In addition to MSDC tube technology, the new PowerCD includes an advanced network-monitoring and -control system. "We think the transmitter will become a network appliance," says Mowry, "bringing monitoring and control into the station."
Over the past eight months, some early DTV customers have returned to Harris for a second round of DTV transmitters. Some of the large groups, he says, are adding redundancy while others are moving to full power to replicate their analog coverage area.
Harris will also take an all-new solid-state NTSC transmitter to Las Vegas. The Atlas UHF, designed for operation in the 5- to 30-kW range, is aimed at analog replacement in the U.S. and overseas.
Axcera has seen a good deal of low-power DTV business ranging from low-power groups like Trinity Broadcasting to full-power customers looking for a lower-power DTV product. But that pattern has changed over the past year, says Schwartz. DTV sales have shifted to high- and medium-power units.
"We're at the point," he says, "where I believe most broadcasters are feeling they aren't going to be able to run low-power much longer."
Axcera offers a high-powered MSDC IOT digital transmitter, the Visionary DT, with either oil-cooled or water-cooled tubes. At NAB, it will also introduce a high-power solid-state VHF transmitter, the Innovator HX.
Thales Broadcast & Multimedia will be showing its MSDC-based DCX Paragon IOT UHF digital transmitter for the third year. The company already has 12 units in the field, says Joe Turbolski, director of marketing and sales operations.
He echoes Ostroff on power savings and adds that "we've also done things to the transmitter design to make it easier to maintain."
Although Thales showed the Paragon with an oil-cooled tube from L3 Electronics at the 2002 and 2003 NAB, it will also be offering a water-cooled ESCIOT tube from E2V this year; Thales will still make units with the oil-cooled tube.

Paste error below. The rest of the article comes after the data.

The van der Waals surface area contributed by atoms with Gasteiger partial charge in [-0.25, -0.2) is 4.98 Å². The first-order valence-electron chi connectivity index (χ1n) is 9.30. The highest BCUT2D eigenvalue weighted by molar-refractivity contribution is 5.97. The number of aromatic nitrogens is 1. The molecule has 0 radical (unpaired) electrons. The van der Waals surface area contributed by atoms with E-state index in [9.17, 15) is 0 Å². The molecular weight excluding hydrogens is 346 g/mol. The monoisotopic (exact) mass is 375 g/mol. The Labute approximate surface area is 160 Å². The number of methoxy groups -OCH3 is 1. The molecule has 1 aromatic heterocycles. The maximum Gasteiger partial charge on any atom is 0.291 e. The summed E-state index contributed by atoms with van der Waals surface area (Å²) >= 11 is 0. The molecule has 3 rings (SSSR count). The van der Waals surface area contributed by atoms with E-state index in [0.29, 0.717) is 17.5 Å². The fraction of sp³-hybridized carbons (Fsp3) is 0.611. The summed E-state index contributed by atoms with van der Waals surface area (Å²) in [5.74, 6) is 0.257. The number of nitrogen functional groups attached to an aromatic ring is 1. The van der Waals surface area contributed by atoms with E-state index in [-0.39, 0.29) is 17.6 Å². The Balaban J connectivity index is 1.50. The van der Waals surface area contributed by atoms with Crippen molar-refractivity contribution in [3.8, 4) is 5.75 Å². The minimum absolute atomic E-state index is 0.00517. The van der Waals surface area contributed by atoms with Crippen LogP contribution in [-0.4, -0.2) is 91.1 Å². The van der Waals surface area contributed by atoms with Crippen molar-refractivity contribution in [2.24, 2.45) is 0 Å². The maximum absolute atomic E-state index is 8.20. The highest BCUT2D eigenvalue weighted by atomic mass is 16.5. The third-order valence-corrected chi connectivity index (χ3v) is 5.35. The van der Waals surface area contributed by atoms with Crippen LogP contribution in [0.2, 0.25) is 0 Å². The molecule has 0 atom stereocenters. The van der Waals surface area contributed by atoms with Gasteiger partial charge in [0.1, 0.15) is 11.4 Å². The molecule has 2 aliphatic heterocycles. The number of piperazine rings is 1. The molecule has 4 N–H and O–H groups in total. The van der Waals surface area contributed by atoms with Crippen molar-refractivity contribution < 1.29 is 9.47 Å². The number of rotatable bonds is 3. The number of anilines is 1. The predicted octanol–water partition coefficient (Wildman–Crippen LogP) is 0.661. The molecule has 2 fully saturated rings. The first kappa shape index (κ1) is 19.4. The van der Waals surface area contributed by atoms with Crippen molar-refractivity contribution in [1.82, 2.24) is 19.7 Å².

"We went with an oil-cooled tube because initially that was what was on the market," say Turbolski. "But we have tried to design the cabinet to work with anybody."
Thales will also introduce a solid-state VHF NTSC transmitter, the Optimum-II, aimed at VHF broadcasters that are "limping along" with 20- to 30-year-old transmitters. The Optimum-II is easily upgradable to DTV operation, making it attractive to high-VHF stations.
Larcan will also introduce an entirely new VHF transmitter product at NAB. Steven Zakaib, vice president of sales and marketing, wouldn't give details, saying only that "it's a new technology and new design architecture."
Recently, Larcan has been selling a fair number of solid-state analog transmitters, in both the UHF and the VHF bands.
"A lot of customers still believe analog is their bread and butter. They want to buy a digital transmitter for the future," Zakaib says. Solid-state transmitters are ideal as a backup, he adds: "You can turn on a solid-state transmitter in five seconds."
Most recent solid-state customers are broadcasters hoping to return to their analog allocation, whether in the VHF or the UHF band. Zakaib is also busy handing out quotes to broadcasters looking to maximize their DTV power pending the FCC's expected ruling. Even a UHF station with a primary VHF DTV signal needs a quote for full-power UHF so they have something in the budget and can request the funding for it.
"That's a sign," he adds, "they're reading in the tea leaves that the FCC is getting serious about this [transition to digital]."